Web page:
These candidates want to represent 2 million Angelenos. Who’s funding their campaigns?

By Matt Stiles

More than $2 million in campaign donations has flowed into the hotly contested 2nd District supervisor race. The money has come largely from neighborhoods outside the central L.A. County district, according to an L.A. Times analysis, revealing clues about who supports the candidates.

Who’s leading the money race?

Four of the eight candidates in the race to succeed longtime L.A. County Supervisor Mark Ridley-Thomas — in a district stretching from Culver City to Compton — have raised donations in the March election.

L.A. City Council president Herb Wesson began raising money last year and has collected roughly the same amount as the other three candidates combined.

The money race remains competitive, however, with former L.A. City Council member Jan Perry and state Sen. Holly Mitchell both raising significant sums through June 30, the most recent data available. Lawyer Chan "Jake" Jeong trails all three. The other candidates didn't report any donations as of the Aug. 1 deadline.

Total raised Average donation
Herb Wesson Herb Wesson
City Council president
$1,119,445 $1,162
Holly Mitchell Holly Mitchell
State senator
564,594 734
Jan Perry Jan Perry
Former L.A. City Council member
509,760 573
Chan "Jake" Jeong Chan "Jake" Jeong
Lawyer
46,100 562

Who raised the most in your neighborhood?

Enter an address or another location to see which candidates led fundraising in each neighborhood.

Jake Jeong
Holly Mitchell
Jan Perry
Herb Wesson

Outsiders, wealthy shaping the race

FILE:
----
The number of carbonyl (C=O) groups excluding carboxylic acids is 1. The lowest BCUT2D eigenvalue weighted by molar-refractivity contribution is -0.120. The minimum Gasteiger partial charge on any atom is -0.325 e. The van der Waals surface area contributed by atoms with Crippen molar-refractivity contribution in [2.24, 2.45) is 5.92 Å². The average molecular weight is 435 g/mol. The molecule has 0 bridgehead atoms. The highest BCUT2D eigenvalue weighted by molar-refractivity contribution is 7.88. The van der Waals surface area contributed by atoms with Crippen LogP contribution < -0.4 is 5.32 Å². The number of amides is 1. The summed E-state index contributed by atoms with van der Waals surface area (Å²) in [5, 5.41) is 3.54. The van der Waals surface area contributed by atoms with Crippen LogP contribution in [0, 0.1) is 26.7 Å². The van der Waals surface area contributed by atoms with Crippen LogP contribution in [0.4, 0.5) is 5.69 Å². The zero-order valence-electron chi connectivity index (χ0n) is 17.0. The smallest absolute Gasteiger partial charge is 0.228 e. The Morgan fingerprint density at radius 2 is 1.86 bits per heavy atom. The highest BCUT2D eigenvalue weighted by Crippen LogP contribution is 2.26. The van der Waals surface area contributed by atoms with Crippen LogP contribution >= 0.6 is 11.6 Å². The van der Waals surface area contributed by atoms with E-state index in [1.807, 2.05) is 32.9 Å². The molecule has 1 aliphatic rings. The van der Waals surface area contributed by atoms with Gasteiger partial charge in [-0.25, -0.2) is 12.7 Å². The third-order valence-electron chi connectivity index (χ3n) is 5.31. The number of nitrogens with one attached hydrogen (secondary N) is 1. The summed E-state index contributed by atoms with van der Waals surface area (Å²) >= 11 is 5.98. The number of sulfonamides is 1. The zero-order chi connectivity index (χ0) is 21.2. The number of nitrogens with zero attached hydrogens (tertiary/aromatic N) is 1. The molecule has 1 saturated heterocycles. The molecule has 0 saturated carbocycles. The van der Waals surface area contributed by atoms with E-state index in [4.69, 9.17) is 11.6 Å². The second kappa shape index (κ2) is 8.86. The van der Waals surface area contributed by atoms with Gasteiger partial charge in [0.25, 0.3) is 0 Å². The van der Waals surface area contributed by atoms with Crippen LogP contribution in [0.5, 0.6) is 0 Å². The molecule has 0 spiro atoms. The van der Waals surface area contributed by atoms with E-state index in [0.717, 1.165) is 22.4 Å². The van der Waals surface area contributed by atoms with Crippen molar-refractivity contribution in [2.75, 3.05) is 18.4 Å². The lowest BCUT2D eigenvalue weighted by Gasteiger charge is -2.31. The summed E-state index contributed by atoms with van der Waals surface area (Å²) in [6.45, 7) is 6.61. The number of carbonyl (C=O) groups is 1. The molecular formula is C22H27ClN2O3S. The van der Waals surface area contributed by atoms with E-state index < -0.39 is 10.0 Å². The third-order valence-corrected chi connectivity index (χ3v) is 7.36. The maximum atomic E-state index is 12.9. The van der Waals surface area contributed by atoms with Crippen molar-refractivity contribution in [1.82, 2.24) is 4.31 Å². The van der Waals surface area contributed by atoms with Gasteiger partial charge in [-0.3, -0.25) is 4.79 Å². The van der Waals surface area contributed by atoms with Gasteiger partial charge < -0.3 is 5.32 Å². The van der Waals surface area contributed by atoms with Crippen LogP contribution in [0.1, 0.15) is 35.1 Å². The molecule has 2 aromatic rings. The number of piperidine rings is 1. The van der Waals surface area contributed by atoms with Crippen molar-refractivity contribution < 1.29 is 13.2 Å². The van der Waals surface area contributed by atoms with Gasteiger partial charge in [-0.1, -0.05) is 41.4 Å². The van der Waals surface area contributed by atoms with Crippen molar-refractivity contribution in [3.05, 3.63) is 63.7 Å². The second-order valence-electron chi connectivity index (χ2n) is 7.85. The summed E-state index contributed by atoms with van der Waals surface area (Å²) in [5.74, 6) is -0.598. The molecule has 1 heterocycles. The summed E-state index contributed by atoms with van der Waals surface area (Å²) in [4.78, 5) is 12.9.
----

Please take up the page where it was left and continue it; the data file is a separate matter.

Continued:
The candidates' fundraising can indicate support from voters in the district and from deep-pocketed groups, such as businesses and political action committees, that have a stake in county governance.

The candidates draw from different bases. Wesson and Mitchell lead the pack in $1,500 donations from groups — the maximum allowed. Wesson collected 215 such donations, lining up support from the American Chemical Council, the Building Industry Assn. of Southern California and the California Assn. of Realtors. He also received significant backing from unions representing food workers, plumbers, pipefitters and truck drivers, among others.

Mitchell collected 160 large donations from groups, though her top donor list skews heavily toward Sacramento because she transferred funds in late February from her state campaign account to the county race. Donors to that account include Boeing, General Motors and Anheuser Busch. Prominent state-level trade groups include those representing service workers, firefighters and teachers. But it's unclear whether the same donors would support her in a head-to-head matchup with Wesson. Most of her more recent large donations have come from political committees of her colleagues in the Legislature.